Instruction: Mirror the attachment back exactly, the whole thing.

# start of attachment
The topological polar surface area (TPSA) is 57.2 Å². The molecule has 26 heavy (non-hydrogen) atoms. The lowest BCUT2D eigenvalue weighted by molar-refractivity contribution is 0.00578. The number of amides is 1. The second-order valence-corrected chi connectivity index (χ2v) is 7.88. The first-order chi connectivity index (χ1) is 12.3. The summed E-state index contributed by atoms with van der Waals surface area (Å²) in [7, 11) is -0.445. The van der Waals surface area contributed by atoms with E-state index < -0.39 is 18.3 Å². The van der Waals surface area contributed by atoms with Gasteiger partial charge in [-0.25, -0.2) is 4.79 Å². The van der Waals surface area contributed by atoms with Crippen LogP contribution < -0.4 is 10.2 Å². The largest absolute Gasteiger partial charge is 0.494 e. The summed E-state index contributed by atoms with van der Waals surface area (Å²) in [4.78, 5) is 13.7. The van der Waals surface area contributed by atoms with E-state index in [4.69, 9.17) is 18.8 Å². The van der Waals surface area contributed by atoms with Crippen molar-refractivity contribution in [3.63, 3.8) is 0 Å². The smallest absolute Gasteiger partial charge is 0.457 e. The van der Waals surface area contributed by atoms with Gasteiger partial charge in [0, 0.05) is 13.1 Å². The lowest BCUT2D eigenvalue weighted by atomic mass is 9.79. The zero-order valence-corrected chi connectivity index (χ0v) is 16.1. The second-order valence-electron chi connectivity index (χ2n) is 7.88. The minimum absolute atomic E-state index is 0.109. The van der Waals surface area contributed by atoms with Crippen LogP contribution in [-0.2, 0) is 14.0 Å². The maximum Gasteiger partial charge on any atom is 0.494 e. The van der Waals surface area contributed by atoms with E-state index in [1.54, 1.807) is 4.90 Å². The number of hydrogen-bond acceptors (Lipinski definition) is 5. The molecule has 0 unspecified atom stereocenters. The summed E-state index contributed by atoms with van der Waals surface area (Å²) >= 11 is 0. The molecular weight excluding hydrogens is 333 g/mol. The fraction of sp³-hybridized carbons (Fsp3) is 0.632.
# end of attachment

The topological polar surface area (TPSA) is 57.2 Å². The molecule has 26 heavy (non-hydrogen) atoms. The lowest BCUT2D eigenvalue weighted by molar-refractivity contribution is 0.00578. The number of amides is 1. The second-order valence-corrected chi connectivity index (χ2v) is 7.88. The first-order chi connectivity index (χ1) is 12.3. The summed E-state index contributed by atoms with van der Waals surface area (Å²) in [7, 11) is -0.445. The van der Waals surface area contributed by atoms with E-state index < -0.39 is 18.3 Å². The van der Waals surface area contributed by atoms with Gasteiger partial charge in [-0.25, -0.2) is 4.79 Å². The van der Waals surface area contributed by atoms with Crippen LogP contribution < -0.4 is 10.2 Å². The largest absolute Gasteiger partial charge is 0.494 e. The summed E-state index contributed by atoms with van der Waals surface area (Å²) in [4.78, 5) is 13.7. The van der Waals surface area contributed by atoms with E-state index in [4.69, 9.17) is 18.8 Å². The van der Waals surface area contributed by atoms with Crippen molar-refractivity contribution in [3.63, 3.8) is 0 Å². The smallest absolute Gasteiger partial charge is 0.457 e. The van der Waals surface area contributed by atoms with Gasteiger partial charge in [0, 0.05) is 13.1 Å². The lowest BCUT2D eigenvalue weighted by atomic mass is 9.79. The zero-order valence-corrected chi connectivity index (χ0v) is 16.1. The second-order valence-electron chi connectivity index (χ2n) is 7.88. The minimum absolute atomic E-state index is 0.109. The van der Waals surface area contributed by atoms with Crippen LogP contribution in [-0.2, 0) is 14.0 Å². The maximum Gasteiger partial charge on any atom is 0.494 e. The van der Waals surface area contributed by atoms with E-state index in [1.54, 1.807) is 4.90 Å². The number of hydrogen-bond acceptors (Lipinski definition) is 5. The molecule has 0 unspecified atom stereocenters. The summed E-state index contributed by atoms with van der Waals surface area (Å²) >= 11 is 0. The molecular weight excluding hydrogens is 333 g/mol. The fraction of sp³-hybridized carbons (Fsp3) is 0.632.